FDA OKs Novel BiTE Agent for Small Cell Lung Cancer

— First-in-class tarlatamab achieved a 40% ORR in previously treated extensive-stage SCLC

Last Updated May 17, 2024
 FDA APPROVED tarlatamab (Imdelltra) over a computer rendering of small cell lung cancer

The FDA has (Imdelltra) as a second- or later-line option for patients with extensive-stage small cell lung cancer (SCLC) with disease progression on or after platinum-based chemotherapy.

Approval of the drug -- a first-in-class delta-like ligand 3 (DLL3)-targeting bispecific T-cell engager (BiTE) therapy -- was based on efficacy results from 99 patients enrolled in the phase II DeLLphi-301 trial.

Eligible patients were required to have relapsed/refractory SCLC with disease progression after receiving previous treatment with platinum-based chemotherapy and at least one other line of prior therapy. The trial excluded patients with symptomatic brain metastases, evidence of interstitial lung disease or noninfectious pneumonitis, and active immunodeficiency.

The overall response rate (ORR) with tarlatamab was 40% (38% partial response and 2% complete response), with a median duration of response of 9.7 months. Of the 69 patients with available data regarding platinum-sensitivity status, the ORR was 52% in platinum-resistant SCLC (progression in fewer than 90 days since the last platinum dose) and 31% in platinum-sensitive SCLC (progression after 90 days or more following the last dose).

"Lung cancer is a complex and devastating disease, and less than 3% of patients with [extensive-stage]-SCLC live longer than 5 years," said David P. Carbone, MD, PhD, of the James Thoracic Oncology Center at the Ohio State University Medical Center in Columbus, in a from drugmaker Amgen. "In the DeLLphi-301 trial, the median overall survival was 14.3 months, with 40% of patients responding to treatment with tarlatamab. These responses were remarkably durable, representing a major advancement in the SCLC treatment paradigm."

As this indication was approved under the accelerated approval pathway based on ORR and duration of response, continued approval may be contingent upon results from confirmatory trials.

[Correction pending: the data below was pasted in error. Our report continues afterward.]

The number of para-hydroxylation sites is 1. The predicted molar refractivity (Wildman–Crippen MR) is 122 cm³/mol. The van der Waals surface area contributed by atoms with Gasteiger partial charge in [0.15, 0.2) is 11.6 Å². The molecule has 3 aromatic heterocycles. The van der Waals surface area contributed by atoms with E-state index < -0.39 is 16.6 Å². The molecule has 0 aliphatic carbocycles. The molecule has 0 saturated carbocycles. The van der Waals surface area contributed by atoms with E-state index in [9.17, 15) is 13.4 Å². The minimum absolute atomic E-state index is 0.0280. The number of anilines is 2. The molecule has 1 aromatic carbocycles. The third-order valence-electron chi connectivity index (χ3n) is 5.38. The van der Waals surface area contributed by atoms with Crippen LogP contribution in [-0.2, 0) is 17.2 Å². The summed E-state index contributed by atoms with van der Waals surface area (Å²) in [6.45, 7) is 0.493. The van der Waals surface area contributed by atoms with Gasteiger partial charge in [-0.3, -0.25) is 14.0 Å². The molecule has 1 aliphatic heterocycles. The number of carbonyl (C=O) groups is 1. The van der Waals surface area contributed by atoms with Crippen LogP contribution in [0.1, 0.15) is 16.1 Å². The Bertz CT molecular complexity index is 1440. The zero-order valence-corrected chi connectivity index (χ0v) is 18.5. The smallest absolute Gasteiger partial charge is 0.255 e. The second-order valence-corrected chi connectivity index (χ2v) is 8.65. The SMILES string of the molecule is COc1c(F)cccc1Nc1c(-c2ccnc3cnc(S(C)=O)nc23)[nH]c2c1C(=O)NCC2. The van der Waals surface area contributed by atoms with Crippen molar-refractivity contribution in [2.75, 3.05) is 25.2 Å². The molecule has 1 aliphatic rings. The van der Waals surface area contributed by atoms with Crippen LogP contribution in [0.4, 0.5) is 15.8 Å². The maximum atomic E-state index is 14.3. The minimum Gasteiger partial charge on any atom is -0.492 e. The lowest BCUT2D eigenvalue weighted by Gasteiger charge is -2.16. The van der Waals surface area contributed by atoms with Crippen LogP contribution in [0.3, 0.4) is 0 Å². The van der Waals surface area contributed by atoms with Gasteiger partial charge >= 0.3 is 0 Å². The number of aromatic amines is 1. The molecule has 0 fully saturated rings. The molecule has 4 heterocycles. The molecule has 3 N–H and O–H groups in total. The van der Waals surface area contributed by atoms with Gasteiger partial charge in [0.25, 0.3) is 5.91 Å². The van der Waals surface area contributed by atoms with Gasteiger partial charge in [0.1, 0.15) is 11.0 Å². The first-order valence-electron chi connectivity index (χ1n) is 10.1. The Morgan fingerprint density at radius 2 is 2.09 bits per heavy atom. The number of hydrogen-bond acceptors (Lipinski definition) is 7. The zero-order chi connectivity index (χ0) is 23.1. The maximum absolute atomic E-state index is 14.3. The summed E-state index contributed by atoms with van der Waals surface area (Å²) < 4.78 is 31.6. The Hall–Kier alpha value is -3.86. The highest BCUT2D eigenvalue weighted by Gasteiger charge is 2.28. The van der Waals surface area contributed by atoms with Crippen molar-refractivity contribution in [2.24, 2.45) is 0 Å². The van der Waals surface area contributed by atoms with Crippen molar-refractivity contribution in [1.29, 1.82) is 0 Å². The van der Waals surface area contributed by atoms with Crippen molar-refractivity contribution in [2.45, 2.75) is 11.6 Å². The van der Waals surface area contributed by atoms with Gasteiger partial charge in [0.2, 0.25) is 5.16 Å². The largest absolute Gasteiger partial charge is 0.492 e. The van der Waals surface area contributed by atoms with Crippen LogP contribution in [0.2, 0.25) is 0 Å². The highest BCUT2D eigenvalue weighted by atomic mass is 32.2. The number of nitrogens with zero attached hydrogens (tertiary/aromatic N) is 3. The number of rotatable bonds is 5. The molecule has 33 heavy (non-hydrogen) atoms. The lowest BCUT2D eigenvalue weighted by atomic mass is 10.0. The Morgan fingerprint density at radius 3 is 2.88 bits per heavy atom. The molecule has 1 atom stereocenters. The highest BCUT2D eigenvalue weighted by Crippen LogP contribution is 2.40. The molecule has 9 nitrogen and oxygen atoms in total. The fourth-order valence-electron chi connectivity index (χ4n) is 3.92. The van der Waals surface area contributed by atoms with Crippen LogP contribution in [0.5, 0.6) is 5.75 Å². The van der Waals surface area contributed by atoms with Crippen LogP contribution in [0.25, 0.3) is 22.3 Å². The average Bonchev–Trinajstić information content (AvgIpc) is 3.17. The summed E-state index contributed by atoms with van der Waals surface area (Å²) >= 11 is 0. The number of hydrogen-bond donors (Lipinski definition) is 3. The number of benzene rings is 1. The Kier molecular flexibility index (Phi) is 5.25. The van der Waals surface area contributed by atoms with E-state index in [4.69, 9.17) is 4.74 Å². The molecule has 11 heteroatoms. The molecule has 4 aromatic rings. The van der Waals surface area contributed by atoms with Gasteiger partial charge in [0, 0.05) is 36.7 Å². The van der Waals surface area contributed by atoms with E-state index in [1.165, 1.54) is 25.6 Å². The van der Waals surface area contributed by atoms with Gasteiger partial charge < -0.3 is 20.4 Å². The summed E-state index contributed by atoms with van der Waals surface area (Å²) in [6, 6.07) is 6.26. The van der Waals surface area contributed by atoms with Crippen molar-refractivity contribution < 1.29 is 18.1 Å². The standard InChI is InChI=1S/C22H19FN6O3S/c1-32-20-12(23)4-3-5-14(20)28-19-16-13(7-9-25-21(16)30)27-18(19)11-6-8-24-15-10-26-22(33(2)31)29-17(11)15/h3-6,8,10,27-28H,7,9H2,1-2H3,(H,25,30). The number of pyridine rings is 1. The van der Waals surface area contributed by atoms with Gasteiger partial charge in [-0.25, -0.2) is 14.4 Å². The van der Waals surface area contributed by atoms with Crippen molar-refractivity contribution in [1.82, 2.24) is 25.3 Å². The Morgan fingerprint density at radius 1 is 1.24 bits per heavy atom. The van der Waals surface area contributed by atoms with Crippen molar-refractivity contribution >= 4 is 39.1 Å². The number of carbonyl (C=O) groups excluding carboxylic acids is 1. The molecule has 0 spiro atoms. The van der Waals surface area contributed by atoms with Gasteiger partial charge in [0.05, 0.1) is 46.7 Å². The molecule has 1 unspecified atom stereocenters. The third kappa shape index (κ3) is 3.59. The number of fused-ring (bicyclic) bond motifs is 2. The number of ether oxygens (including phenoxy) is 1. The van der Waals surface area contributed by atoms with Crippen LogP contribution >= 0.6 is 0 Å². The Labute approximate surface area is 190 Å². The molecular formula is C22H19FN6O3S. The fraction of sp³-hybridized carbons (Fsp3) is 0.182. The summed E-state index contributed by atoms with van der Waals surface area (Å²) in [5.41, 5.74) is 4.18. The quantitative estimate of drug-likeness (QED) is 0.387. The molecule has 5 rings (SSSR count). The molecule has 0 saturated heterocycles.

The most common adverse events (AEs) included cytokine release syndrome (CRS, 55%), fatigue (51%), pyrexia (36%), dysgeusia (36%), decreased appetite (34%), musculoskeletal pain (30%), constipation (30%), anemia (27%), and nausea (22%).

Serious AEs occurred in 58% of patients who received tarlatamab, the most common of which were CRS (24%), pneumonia (6%), pyrexia (3.7%), and hyponatremia (3.6%).

Common grade 3/4 laboratory abnormalities included decreased lymphocytes (57%), decreased sodium (16%), increased uric acid (10%), decreased total neutrophils (6%), decreased hemoglobin (5%), increased activated partial thromboplastin time (5%), decreased potassium (5%), increased aspartate aminotransferase (3.2%), decreased white blood cells (3.8%), decreased platelets (3.2%), and increased alanine aminotransferase (2.1%).

for tarlatamab includes a boxed warning for serious or life-threatening CRS and neurologic toxicity, including immune effector cell-associated neurotoxicity syndrome.

Tarlatamab is an intravenous drug recommended at an initial dose of 1 mg on day 1 followed by 10 mg on days 8 and 15 of cycle 1, then every 2 weeks thereafter until disease progression or unacceptable toxicity.

Correction: This article previously stated tarlatamab was approved as a third-line option; it has been approved as a second- or later-line option.

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    Mike Bassett is a staff writer focusing on oncology and hematology. He is based in Massachusetts.